Hakuba Happoone Winter Resort
|Hakuba Happoone Winter Resort|
|Location||Hakuba, Nagano, Japan|
|Vertical||1,071 m (3,514 ft)|
|Top elevation||1,831 m (6,007 ft)|
|Base elevation||760 m (2,493 ft)|
|Skiable area||200 ha (494.2 acres)|
|Lift system||24 (1 gondola lifts, 5 quad chairlifts, 3 triple chairlifts, and 15 pair chairlifts)|
|Website||Hakuba Happoone Resort|
Hakuba Happoone Winter Resort (白馬八方尾根スキー場 Hakuba Happōone Sukī-jō) is a ski resort located on Mount Karamatsu in Hakuba, Japan. For the 1998 Winter Olympics in Nagano, it hosted the alpine skiing downhill, super giant slalom, and combined slalom events.
Happoone receives an average snowfall of 11 metres per season. Happoone is higher than all other ski resorts resulting in quality snow but leaves you exposed to the climate and weather conditions.
The resort was constructed in 1958. In the lead-up to the 1998 Games, a test event was held in February 1996 that led to complaints by skiers to the International Ski Federation (FIS) that the 1,680 m (5,510 ft) course for men's downhill was too short. This led to a controversy between the Nagano Organizing Committee (NAOC) and the FIS over lengthening the course by 120 m (390 ft) or 15 seconds at most. NAOC refused on its promise of environmental stewardship despite the fact that FIS pointed out that 600,000 recreational skiers a year competed in that special zone and asked why elite skiers could not compete in the same area. In November 1997, the issue was resolved between the FIS and NAOC by adding an extra 85 m (279 ft) to the run. This was in follow-up to the FIS threatening not to run the event for the Games if the course length issue was not resolved. Course designer Bernhard Russi of Switzerland, the 1972 Winter Olympic champion in the alpine skiing downhill event, agreed to this.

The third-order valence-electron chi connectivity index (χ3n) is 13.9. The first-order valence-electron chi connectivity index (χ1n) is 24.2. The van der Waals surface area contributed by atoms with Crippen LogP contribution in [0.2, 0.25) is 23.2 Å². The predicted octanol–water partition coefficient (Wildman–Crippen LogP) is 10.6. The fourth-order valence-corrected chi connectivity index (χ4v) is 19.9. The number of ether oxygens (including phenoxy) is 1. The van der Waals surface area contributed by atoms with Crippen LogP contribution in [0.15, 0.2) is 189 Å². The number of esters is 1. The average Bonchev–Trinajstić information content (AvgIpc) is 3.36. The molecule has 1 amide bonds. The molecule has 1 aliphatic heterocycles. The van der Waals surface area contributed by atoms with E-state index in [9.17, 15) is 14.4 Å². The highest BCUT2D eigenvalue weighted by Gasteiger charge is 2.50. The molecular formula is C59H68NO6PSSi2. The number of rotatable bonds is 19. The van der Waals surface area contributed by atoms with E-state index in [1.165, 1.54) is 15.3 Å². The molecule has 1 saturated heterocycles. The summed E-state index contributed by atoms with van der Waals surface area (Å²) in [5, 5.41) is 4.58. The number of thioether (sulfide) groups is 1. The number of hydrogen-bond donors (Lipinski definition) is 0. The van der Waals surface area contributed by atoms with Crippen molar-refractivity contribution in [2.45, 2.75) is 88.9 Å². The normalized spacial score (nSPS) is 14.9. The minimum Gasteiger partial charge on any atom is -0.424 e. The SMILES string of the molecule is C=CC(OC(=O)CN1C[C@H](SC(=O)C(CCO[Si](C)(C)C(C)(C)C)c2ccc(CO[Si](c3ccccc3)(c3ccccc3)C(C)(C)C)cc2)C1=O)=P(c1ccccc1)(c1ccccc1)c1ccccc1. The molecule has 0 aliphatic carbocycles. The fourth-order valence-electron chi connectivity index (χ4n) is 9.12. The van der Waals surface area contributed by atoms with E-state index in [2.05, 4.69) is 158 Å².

- 1998 Winter Olympics official report. Volume 2. pp. 186-90.
- Wallechinsky, David and Jaime Locuky (2009). "Alpine Skiing, Men: Downhill". In The Complete Book of the Winter Olympics: 2010 Edition. London: Aurum Press Limited. pp. 189-90.
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